June 14, 2018 by Staff
Of all extreme weather events in Canada, flooding is currently the costliest, causing millions of dollars in property damage. Still, the impact of basement flooding on time off work and the mental health of impacted homeowners has barely been explored, until now.
Research from the Intact Centre on Climate Adaptation, at the University of Waterloo, and funded by Manulife and Intact Financial Corporation, quantified the health impacts to homeowners in Burlington, Ontario, following a major storm in August of 2014 when 3,500 homes were flooded.
Here are the findings.
“Being prepared for unexpected expenses allows us to deal with issues as they arise,” says Dr. Georgia Pomaki, Leader, Mental Health Specialists at Manulife. “By strengthening the psychological resiliency of Canadians through programs focused on mental health awareness, prevention, intervention and recovery, we are preparing our clients, their employees, and their families with the tools they need to thrive.”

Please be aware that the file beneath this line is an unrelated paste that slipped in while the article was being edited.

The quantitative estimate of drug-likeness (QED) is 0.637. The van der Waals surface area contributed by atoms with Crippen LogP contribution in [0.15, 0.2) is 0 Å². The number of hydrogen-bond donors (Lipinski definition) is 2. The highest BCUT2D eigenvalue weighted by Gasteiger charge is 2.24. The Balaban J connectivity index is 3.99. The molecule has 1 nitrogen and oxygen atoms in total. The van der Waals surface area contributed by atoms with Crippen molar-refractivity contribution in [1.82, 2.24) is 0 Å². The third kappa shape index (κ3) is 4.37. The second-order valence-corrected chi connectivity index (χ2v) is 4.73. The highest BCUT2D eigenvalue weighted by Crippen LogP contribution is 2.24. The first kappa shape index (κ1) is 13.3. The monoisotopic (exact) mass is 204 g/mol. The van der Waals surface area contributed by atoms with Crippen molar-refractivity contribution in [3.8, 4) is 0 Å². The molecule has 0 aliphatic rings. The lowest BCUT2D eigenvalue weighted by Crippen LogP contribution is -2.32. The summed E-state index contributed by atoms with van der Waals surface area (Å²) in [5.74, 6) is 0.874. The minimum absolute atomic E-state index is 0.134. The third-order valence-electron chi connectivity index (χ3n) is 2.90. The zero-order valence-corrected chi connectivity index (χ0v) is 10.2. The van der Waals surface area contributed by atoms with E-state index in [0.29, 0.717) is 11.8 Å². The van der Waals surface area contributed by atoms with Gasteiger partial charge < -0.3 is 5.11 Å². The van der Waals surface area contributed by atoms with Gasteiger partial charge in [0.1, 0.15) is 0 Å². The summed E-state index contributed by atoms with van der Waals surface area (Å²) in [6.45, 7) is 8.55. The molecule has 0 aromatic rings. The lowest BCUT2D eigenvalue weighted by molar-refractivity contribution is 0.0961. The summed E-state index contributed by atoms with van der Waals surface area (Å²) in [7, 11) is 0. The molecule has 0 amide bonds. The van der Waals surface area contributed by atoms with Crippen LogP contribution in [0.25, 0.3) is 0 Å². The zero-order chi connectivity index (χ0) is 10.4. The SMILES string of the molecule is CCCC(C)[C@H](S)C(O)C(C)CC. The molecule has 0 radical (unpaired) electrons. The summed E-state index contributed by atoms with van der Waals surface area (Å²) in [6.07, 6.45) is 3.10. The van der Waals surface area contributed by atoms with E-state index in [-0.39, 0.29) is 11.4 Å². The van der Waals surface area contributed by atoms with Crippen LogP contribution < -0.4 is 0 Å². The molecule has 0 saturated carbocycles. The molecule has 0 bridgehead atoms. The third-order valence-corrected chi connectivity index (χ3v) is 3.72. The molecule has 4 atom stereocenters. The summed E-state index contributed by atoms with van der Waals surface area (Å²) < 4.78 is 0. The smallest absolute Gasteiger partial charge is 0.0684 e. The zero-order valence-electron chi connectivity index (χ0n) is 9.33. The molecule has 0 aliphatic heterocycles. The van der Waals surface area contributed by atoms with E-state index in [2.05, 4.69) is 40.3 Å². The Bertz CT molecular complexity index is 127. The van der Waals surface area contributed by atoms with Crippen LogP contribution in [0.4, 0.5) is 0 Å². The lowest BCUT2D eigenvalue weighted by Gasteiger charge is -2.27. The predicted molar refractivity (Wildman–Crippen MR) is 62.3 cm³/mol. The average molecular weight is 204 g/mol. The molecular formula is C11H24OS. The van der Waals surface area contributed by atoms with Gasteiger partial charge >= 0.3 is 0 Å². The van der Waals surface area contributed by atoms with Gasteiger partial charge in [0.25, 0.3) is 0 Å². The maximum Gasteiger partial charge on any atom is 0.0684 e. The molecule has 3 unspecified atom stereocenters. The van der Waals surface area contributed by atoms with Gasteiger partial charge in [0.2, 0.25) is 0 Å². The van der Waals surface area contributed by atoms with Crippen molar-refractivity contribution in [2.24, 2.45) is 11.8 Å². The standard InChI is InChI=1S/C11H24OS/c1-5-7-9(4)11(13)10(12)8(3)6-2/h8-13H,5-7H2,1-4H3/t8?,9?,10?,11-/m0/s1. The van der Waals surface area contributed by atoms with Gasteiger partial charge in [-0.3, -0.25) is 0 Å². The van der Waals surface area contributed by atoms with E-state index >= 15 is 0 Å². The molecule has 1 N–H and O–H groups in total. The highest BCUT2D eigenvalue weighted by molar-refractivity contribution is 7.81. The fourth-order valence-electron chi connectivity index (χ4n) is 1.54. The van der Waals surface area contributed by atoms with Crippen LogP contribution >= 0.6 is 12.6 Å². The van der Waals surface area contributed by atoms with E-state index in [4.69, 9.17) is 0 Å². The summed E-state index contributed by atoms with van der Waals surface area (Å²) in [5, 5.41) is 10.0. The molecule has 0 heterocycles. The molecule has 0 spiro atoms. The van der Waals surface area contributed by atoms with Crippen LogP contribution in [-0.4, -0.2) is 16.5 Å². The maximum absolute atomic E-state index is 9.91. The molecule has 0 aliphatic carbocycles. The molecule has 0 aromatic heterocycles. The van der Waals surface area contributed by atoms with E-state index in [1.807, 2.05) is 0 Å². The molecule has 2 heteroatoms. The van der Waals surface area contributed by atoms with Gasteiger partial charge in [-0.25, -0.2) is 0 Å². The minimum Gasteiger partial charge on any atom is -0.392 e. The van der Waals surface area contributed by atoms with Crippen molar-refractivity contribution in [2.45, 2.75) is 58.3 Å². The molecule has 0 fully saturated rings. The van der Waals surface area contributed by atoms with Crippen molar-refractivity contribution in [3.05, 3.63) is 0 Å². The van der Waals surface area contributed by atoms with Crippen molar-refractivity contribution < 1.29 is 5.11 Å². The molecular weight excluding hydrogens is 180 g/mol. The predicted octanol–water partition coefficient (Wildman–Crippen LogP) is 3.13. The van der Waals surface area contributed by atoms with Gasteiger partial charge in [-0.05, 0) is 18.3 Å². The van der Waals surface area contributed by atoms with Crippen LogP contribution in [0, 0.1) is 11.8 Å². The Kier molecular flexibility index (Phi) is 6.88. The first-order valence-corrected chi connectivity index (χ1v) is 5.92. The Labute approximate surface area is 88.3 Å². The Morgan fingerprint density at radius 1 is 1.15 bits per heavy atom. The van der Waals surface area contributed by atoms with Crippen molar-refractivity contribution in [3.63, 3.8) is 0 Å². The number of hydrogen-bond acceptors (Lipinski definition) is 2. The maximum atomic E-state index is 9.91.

The researchers say this study indicates that all parties involved – homeowners, businesses and government – must take action now to reduce flood risk. Without action, the mental health impacts profiled in this study will significantly worsen as greater numbers of homeowners across Canada experience residential basement flooding. Homeowners should talk with their insurance provider to understand their coverage, ensure they are financially prepared for emergencies, and take action to reduce their risk around their home.
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This story was originally published by Canadian Insurance Top Broker.